Continue reading "Vagrant with LXC"

Apache Spark Logging

Posted by Kaya Kupferschmidt • Saturday, December 13. 2014 • Category: Programming
I just began learning about Apache Spark, a great tool for Big Data processing. But when I start the spark-shell, I get lots and lots of logging output, which is really annoying to me:
kaya@dvorak:/opt/kaya$ spark-shell 
2014-12-13 17:59:59,652 INFO  [main] spark.SecurityManager (Logging.scala:logInfo(59)) - Changing view acls to: kaya
2014-12-13 17:59:59,657 INFO  [main] spark.SecurityManager (Logging.scala:logInfo(59)) - Changing modify acls to: kaya
2014-12-13 17:59:59,657 INFO  [main] spark.SecurityManager (Logging.scala:logInfo(59)) - SecurityManager: authentication disabled; ui acls disabled; users with view permissions: Set(kaya); users with modify permissions: Set(kaya)
2014-12-13 17:59:59,658 INFO  [main] spark.HttpServer (Logging.scala:logInfo(59)) - Starting HTTP Server
2014-12-13 17:59:59,712 INFO  [main] server.Server ( - jetty-8.y.z-SNAPSHOT
2014-12-13 17:59:59,736 INFO  [main] server.AbstractConnector ( - Started SocketConnector@
2014-12-13 17:59:59,736 INFO  [main] util.Utils (Logging.scala:logInfo(59)) - Successfully started service 'HTTP class server' on port 41602.
Welcome to
      __              __
     / _/_  _ ___/ /__
    \ \/  \/  `/ _/  '_/
   /_/ ._/_,// //_\   version 1.1.0

Using Scala version 2.10.4 (Java HotSpot(TM) 64-Bit Server VM, Java 1.7.0_71)
Type in expressions to have them evaluated.
Type :help for more information.
2014-12-13 18:00:03,792 INFO  [main] spark.SecurityManager (Logging.scala:logInfo(59)) - Changing view acls to: kaya
2014-12-13 18:00:03,793 INFO  [main] spark.SecurityManager (Logging.scala:logInfo(59)) - Changing modify acls to: kaya
2014-12-13 18:00:03,793 INFO  [main] spark.SecurityManager (Logging.scala:logInfo(59)) - SecurityManager: authentication disabled; ui acls disabled; users with view permissions: Set(kaya); users with modify permissions: Set(kaya)
2014-12-13 18:00:04,193 INFO  [] slf4j.Slf4jLogger (Slf4jLogger.scala:applyOrElse(80)) - Slf4jLogger started
2014-12-13 18:00:04,229 INFO  [] Remoting (Slf4jLogger.scala:apply$mcV$sp(74)) - Starting remoting
2014-12-13 18:00:04,416 INFO  [] Remoting (Slf4jLogger.scala:apply$mcV$sp(74)) - Remoting started; listening on addresses :[akka.tcp://]
2014-12-13 18:00:04,418 INFO  [] Remoting (Slf4jLogger.scala:apply$mcV$sp(74)) - Remoting now listens on addresses: [akka.tcp://]
2014-12-13 18:00:04,425 INFO  [main] util.Utils (Logging.scala:logInfo(59)) - Successfully started service 'sparkDriver' on port 54519.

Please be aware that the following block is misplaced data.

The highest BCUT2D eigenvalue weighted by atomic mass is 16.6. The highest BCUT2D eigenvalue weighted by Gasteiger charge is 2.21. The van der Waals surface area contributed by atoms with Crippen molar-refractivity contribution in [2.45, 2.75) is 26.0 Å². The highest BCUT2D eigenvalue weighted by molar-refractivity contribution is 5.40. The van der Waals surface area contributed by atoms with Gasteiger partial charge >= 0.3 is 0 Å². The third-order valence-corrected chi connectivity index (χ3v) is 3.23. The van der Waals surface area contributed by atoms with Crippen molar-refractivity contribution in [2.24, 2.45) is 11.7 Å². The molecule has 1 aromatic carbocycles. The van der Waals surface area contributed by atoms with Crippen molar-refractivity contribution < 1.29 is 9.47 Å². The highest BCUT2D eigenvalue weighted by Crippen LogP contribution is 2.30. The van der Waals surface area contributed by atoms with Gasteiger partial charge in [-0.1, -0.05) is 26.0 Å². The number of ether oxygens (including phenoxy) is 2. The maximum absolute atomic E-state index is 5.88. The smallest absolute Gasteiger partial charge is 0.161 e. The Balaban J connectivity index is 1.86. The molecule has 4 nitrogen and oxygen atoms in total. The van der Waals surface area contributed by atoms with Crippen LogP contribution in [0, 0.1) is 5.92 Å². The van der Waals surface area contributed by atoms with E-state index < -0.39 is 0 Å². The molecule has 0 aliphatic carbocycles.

2014-12-13 18:00:04,439 INFO  [main] spark.SparkEnv (Logging.scala:logInfo(59)) - Registering MapOutputTracker
I searched the net for finding a hint how to get rid of all those INFO messages, but most advices quite didn't work. But finally I found a way to calm down the output of spark-shell for the current user. You need to create a file called (or any other name) and store it in a convenient location. I put mine into my Linux home directory /home/kaya/ The file should contain the following content:
# Set everything to be logged to the console
log4j.rootCategory=WARN, console
log4j.appender.console.layout.ConversionPattern=%d{yy/MM/dd HH:mm:ss} %p %c{1}: %m%n

# Settings to quiet third party logs that are too verbose$exprTyper=INFO$SparkILoopInterpreter=INFO
That was the easy part. Now you need to tell spark-shell to actually use this file for its logging configuration. This can be done by setting the following environment variable SPARK_SUBMIT_OPTS to -Dlog4j.configuration=file:/home/kaya/ This can be done in bash for example by
export SPARK_SUBMIT_OPTS=-Dlog4j.configuration=file:/home/kaya/
I simply added the line into my .bash_profile file, such that the environment variable gets set every time I log into my computer. And now sparks starts as follows:
kaya@dvorak:/opt/kaya$ spark-shell 
Welcome to
      __              __
     / _/_  _ ___/ /__
    \ \/  \/  `/ _/  '_/
   /_/ ._/_,// //_\   version 1.1.0

Using Scala version 2.10.4 (Java HotSpot(TM) 64-Bit Server VM, Java 1.7.0_71)
Type in expressions to have them evaluated.
Type :help for more information.
14/12/13 18:09:10 WARN NativeCodeLoader: Unable to load native-hadoop library for your platform... using builtin-java classes where applicable
Spark context available as sc.
Much better. Plus I now see an important warning which I need to address...

OpenGL - Web 2. 0 Style

Posted by Kaya Kupferschmidt • Monday, December 3. 2007 • Category: OpenGL
Today I stumbled over a new-to-me project on An OpenGL canvas plugin for Mozilla Firefox! The plugin called Canvas 3D only works in the new Firefix 3 line and provides an OpenGL context to Javascript.

In my eyes this opens the doors to many new exciting Web applications (if Javascript turns out to be fast enough), ranging from simple Model Viewers to some advanced online-editors. I wish I could find some time to explore some of the possibilities!

I HAS 1337 CODE. LOL!!1

Posted by Kaya Kupferschmidt • Wednesday, June 27. 2007 • Category: Programming

C#, Java and C++ are out. The upcoming star is called LOLCODE. LOLCODE is a new programming language that immitates the natural language of the leet coders.


Obviously this new programming language will start a new era in software development!